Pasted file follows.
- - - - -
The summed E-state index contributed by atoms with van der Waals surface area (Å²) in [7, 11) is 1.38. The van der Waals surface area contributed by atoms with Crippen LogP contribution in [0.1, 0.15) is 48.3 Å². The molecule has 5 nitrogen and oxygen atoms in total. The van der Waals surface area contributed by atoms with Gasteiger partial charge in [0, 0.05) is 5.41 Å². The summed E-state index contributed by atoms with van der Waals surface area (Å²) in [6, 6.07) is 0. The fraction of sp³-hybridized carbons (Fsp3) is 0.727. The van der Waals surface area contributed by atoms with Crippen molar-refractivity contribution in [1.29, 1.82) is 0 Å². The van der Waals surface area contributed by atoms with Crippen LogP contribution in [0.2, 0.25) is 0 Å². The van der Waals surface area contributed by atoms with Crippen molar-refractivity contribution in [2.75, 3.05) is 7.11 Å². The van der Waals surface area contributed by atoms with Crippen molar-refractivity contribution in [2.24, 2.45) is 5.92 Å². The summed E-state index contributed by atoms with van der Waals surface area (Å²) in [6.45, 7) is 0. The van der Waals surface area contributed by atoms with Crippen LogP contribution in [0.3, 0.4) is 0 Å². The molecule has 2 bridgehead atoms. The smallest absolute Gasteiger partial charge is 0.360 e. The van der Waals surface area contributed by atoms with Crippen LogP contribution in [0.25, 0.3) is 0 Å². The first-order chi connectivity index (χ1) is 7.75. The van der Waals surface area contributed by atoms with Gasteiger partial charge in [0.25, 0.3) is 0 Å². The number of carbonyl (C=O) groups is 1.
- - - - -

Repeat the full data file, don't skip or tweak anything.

The summed E-state index contributed by atoms with van der Waals surface area (Å²) in [7, 11) is 1.38. The van der Waals surface area contributed by atoms with Crippen LogP contribution in [0.1, 0.15) is 48.3 Å². The molecule has 5 nitrogen and oxygen atoms in total. The van der Waals surface area contributed by atoms with Gasteiger partial charge in [0, 0.05) is 5.41 Å². The summed E-state index contributed by atoms with van der Waals surface area (Å²) in [6, 6.07) is 0. The fraction of sp³-hybridized carbons (Fsp3) is 0.727. The van der Waals surface area contributed by atoms with Crippen molar-refractivity contribution in [1.29, 1.82) is 0 Å². The van der Waals surface area contributed by atoms with Crippen LogP contribution in [0.2, 0.25) is 0 Å². The van der Waals surface area contributed by atoms with Crippen molar-refractivity contribution in [2.75, 3.05) is 7.11 Å². The van der Waals surface area contributed by atoms with Crippen molar-refractivity contribution in [2.24, 2.45) is 5.92 Å². The summed E-state index contributed by atoms with van der Waals surface area (Å²) in [6.45, 7) is 0. The van der Waals surface area contributed by atoms with Crippen LogP contribution in [0.3, 0.4) is 0 Å². The molecule has 2 bridgehead atoms. The smallest absolute Gasteiger partial charge is 0.360 e. The van der Waals surface area contributed by atoms with Crippen LogP contribution in [0.25, 0.3) is 0 Å². The first-order chi connectivity index (χ1) is 7.75. The van der Waals surface area contributed by atoms with Gasteiger partial charge in [0.25, 0.3) is 0 Å². The number of carbonyl (C=O) groups is 1.